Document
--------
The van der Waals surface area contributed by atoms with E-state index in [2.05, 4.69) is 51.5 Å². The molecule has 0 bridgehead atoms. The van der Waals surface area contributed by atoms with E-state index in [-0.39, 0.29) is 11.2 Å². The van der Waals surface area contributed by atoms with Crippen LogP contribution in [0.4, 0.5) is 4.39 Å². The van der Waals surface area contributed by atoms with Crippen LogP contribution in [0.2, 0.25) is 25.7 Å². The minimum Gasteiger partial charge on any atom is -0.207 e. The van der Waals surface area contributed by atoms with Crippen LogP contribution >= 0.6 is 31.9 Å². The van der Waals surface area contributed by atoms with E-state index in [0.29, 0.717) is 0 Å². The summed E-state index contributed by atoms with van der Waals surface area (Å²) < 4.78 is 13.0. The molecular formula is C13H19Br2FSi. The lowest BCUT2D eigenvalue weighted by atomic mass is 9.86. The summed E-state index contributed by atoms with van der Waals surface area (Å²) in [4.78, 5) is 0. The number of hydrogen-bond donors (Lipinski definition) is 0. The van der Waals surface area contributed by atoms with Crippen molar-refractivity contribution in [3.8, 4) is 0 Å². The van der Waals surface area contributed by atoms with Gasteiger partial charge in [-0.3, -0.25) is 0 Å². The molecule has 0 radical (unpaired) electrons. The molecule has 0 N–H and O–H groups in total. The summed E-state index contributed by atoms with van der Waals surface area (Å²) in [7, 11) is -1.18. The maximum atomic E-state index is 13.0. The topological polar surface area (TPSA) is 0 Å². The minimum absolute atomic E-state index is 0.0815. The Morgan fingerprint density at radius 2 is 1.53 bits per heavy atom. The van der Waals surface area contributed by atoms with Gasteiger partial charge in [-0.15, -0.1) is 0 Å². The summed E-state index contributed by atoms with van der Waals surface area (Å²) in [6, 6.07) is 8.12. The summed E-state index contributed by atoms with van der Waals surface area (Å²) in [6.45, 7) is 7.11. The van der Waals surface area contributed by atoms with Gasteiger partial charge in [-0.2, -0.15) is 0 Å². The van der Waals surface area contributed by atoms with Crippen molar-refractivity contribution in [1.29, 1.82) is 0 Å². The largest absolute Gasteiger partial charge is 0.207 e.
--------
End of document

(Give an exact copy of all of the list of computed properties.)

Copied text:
The van der Waals surface area contributed by atoms with E-state index in [2.05, 4.69) is 51.5 Å². The molecule has 0 bridgehead atoms. The van der Waals surface area contributed by atoms with E-state index in [-0.39, 0.29) is 11.2 Å². The van der Waals surface area contributed by atoms with Crippen LogP contribution in [0.4, 0.5) is 4.39 Å². The van der Waals surface area contributed by atoms with Crippen LogP contribution in [0.2, 0.25) is 25.7 Å². The minimum Gasteiger partial charge on any atom is -0.207 e. The van der Waals surface area contributed by atoms with Crippen LogP contribution >= 0.6 is 31.9 Å². The van der Waals surface area contributed by atoms with E-state index in [0.29, 0.717) is 0 Å². The summed E-state index contributed by atoms with van der Waals surface area (Å²) < 4.78 is 13.0. The molecular formula is C13H19Br2FSi. The lowest BCUT2D eigenvalue weighted by atomic mass is 9.86. The summed E-state index contributed by atoms with van der Waals surface area (Å²) in [4.78, 5) is 0. The number of hydrogen-bond donors (Lipinski definition) is 0. The van der Waals surface area contributed by atoms with Crippen molar-refractivity contribution in [3.8, 4) is 0 Å². The van der Waals surface area contributed by atoms with Gasteiger partial charge in [-0.3, -0.25) is 0 Å². The molecule has 0 radical (unpaired) electrons. The molecule has 0 N–H and O–H groups in total. The summed E-state index contributed by atoms with van der Waals surface area (Å²) in [7, 11) is -1.18. The maximum atomic E-state index is 13.0. The topological polar surface area (TPSA) is 0 Å². The minimum absolute atomic E-state index is 0.0815. The Morgan fingerprint density at radius 2 is 1.53 bits per heavy atom. The van der Waals surface area contributed by atoms with Gasteiger partial charge in [-0.15, -0.1) is 0 Å². The summed E-state index contributed by atoms with van der Waals surface area (Å²) in [6, 6.07) is 8.12. The summed E-state index contributed by atoms with van der Waals surface area (Å²) in [6.45, 7) is 7.11. The van der Waals surface area contributed by atoms with Gasteiger partial charge in [-0.2, -0.15) is 0 Å². The van der Waals surface area contributed by atoms with Crippen molar-refractivity contribution in [1.29, 1.82) is 0 Å². The largest absolute Gasteiger partial charge is 0.207 e.